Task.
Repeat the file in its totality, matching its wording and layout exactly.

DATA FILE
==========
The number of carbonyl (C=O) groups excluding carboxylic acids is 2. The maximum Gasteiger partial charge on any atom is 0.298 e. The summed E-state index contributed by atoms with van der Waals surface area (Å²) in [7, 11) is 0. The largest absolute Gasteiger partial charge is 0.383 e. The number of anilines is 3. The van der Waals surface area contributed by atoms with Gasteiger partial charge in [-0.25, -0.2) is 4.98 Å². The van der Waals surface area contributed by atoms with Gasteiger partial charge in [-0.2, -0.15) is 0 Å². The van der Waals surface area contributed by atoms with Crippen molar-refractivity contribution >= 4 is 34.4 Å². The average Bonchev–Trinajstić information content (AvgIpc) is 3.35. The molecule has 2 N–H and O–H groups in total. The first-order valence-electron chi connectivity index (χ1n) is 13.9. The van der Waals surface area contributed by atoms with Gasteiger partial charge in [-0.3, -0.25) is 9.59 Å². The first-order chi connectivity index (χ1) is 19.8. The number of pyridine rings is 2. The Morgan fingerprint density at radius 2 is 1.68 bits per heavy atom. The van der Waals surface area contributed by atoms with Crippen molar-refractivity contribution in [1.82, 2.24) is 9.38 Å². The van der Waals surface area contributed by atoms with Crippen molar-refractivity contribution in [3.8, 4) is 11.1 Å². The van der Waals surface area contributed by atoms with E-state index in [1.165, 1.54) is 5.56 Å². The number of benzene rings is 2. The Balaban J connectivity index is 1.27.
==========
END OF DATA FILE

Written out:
The number of carbonyl (C=O) groups excluding carboxylic acids is 2. The maximum Gasteiger partial charge on any atom is 0.298 e. The summed E-state index contributed by atoms with van der Waals surface area (Å²) in [7, 11) is 0. The largest absolute Gasteiger partial charge is 0.383 e. The number of anilines is 3. The van der Waals surface area contributed by atoms with Gasteiger partial charge in [-0.25, -0.2) is 4.98 Å². The van der Waals surface area contributed by atoms with Gasteiger partial charge in [-0.2, -0.15) is 0 Å². The van der Waals surface area contributed by atoms with Crippen molar-refractivity contribution >= 4 is 34.4 Å². The average Bonchev–Trinajstić information content (AvgIpc) is 3.35. The molecule has 2 N–H and O–H groups in total. The first-order valence-electron chi connectivity index (χ1n) is 13.9. The van der Waals surface area contributed by atoms with Gasteiger partial charge in [-0.3, -0.25) is 9.59 Å². The first-order chi connectivity index (χ1) is 19.8. The number of pyridine rings is 2. The Morgan fingerprint density at radius 2 is 1.68 bits per heavy atom. The van der Waals surface area contributed by atoms with Crippen molar-refractivity contribution in [1.82, 2.24) is 9.38 Å². The van der Waals surface area contributed by atoms with Crippen molar-refractivity contribution in [3.8, 4) is 11.1 Å². The van der Waals surface area contributed by atoms with E-state index in [1.165, 1.54) is 5.56 Å². The number of benzene rings is 2. The Balaban J connectivity index is 1.27.